When I was a teenager, I went to all four Christmas Eve services with my Dad. I wanted to be at the Christmas Eve services to soak in the euphoria of the Christmas songs and the Christmas candle light. I appreciated the opportunity to ride back from the eleven o’clock service together. The ten minute drive from the church to our house was just enough time to reflect and quietly soak in the Christmas lights as we headed home together. I liked going to the late service as it meant I was pretty tired when we arrived home. I would fall asleep quickly after I slipped into bed.
The next morning, my expectation level rose to a crescendo as my brothers and I impatiently hurried my parents out of bed so we could open presents. Sometimes we would eat our rice pudding first before opening gifts, but I seem to remember the rice pudding coming later more often than not. We took turns opening our presents one at a time. First, my youngest brother, Erik, opened a present. Then, my brother, David, opened a present. My turn was next followed by my parents. We would take turns in this rotation until all the presents were unwrapped. We took our time going through this routine. It wasn’t rushed. It was relished. We expressed our appreciation for each gift. We took pictures. And we dreamed out loud about how we would use this new gift. “I will enjoy reading this book by the fire at night.” “I needed a new pair of pajamas, and these are perfect.” “I always wanted a skillet with this kind of handle.” “This gift will always remind me of so and so.”
Things have changed over the years. I’m not sure if I have become callous to the season. The build up towards Christmas used to be filled with stories of wise men, shepherds, a virgin, a carpenter, and a baby king. And now, it seems like these stories and this build up gets too easily crowded out by a rush to finish Christmas shopping, to send out the Christmas cards, and to continue with the other things that normally occupy our schedules. My level of expectation during this time is not always the same. I certainly expect the time off to rest and recharge. I like the opportunity to give gifts to my kids and to others. And I still like driving around to look at Christmas lights after Christmas Eve services. Yet it can be challenging to disengage from the busyness of every day life long enough to appreciate the season in the same way I once did.
Yesterday, I was eating breakfast with a good friend of mine. He mentioned that his five-year old daughter was having trouble waiting to open the presents under the tree. I laughed. And we talked about how refreshing it must be to have a little one in the house during Christmas time as it provides us the opportunity to see Christmas again through the eyes of a child.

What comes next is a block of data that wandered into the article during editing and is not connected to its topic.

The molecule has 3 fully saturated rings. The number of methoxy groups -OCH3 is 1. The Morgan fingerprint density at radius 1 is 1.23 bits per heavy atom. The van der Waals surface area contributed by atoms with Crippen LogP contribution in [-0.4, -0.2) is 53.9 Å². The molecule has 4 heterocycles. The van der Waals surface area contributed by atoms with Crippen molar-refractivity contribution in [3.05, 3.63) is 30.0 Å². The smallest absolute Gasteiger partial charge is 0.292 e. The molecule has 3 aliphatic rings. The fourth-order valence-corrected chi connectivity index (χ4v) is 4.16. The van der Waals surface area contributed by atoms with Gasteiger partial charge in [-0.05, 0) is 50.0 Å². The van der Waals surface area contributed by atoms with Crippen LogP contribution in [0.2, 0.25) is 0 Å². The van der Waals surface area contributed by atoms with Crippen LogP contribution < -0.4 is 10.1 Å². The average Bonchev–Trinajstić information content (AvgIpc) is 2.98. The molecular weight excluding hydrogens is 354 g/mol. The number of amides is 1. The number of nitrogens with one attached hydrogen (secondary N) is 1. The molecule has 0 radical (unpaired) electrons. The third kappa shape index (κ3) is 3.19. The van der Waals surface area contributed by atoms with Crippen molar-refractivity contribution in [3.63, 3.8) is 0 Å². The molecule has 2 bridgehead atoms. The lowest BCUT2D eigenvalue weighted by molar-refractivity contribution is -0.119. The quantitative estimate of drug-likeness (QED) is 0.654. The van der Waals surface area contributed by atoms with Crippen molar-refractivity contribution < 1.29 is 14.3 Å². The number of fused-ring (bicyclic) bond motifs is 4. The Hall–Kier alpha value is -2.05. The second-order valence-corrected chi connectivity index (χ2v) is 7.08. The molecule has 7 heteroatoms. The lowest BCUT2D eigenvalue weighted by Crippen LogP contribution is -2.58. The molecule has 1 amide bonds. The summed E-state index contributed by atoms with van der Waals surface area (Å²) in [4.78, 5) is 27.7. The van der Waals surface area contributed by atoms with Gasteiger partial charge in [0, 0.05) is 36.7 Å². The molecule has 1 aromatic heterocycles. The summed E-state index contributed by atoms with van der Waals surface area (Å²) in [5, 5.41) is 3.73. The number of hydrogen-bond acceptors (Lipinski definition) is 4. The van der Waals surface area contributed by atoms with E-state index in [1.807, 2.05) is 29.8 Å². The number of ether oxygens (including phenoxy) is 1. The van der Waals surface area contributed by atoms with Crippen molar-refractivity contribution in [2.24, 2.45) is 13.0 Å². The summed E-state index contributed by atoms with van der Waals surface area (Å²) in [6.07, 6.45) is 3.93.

Perhaps, we need to reexamine our expectations. And maybe, we need to look at Christmas through difference eyes – through child-like eyes. Christmas is a time for great expectations. It is a time to celebrate the coming of our Savior and to look ahead to His return.
We live in a world where many of us our weary from the pushes and pulls of our busy lives. We need to the hope of our Savior. And knowing this hope should bring us a thrill like nothing else. It should renew our expectation for what is to come. It should alter our perspective on Christmas.
As I think again about Christmas, I wonder what expectations Mary had as she journeyed with Joseph to Bethlehem. I wonder about the expectations of the wise men as they traveled from afar in hopes of finding a great king. I wonder what the shepherds were thinking as they left their fields and headed into Bethlehem to follow the instructions of the angels. Were they scared? Maybe. Were they anxious? I wonder. Were they excited? I bet.
May we all healthy expectations as we head celebrate Christmas and look to the year ahead!
I don’t know what you are facing these days, but we can all use this simple reminder.
Where does our hope come from?
Our hope comes from Him!
Each week on The Stretched Blog, I ask an ice breaker question. The questions are designed to help us get to know each other here in The Stretched Community. I’ll provide my answer to the question here in the post, and then you can leave your response in the comments. While you’re in the comments section, see how others answered the ice breaker question.
(I’m always looking for Ice Breaker question ideas. If you have an idea, send me an email at email@example.com. If I use your question, I’ll give you credit and share your links.)
This past Sunday was the first Sunday of Advent. Many churches around the world celebrated Advent by lighting this first candle. The first candle represents HOPE. This provides the inspiration for today’s Ice Breaker. Be sure to read a few more comments after my answer to today’s question. Then leave your answer in the comment.
My Answer: I’m hoping for a Red Rider BB Gun. Just kidding. I’m hoping for some time off from work when I can rest, relax, recharge, and spend time with my family. This is actually on my agenda for the week between Christmas and New Year’s Day. I value this time as it is often the time that I recalibrate myself before heading into the new year.
Many think of Advent as being a time to get ready for Christmas. I guess it is to some degree. We set up our nativity, our tree, and other decorations during this time. But Advent was not really meant to focus on Christmas. It is a tradition created to help us think about Christ coming again. This is the reason for our HOPE.
Answer this week’s ice breaker question by leaving a comment. I look forward to reading your response! (As always, feel free to share links.) And keep Stretching!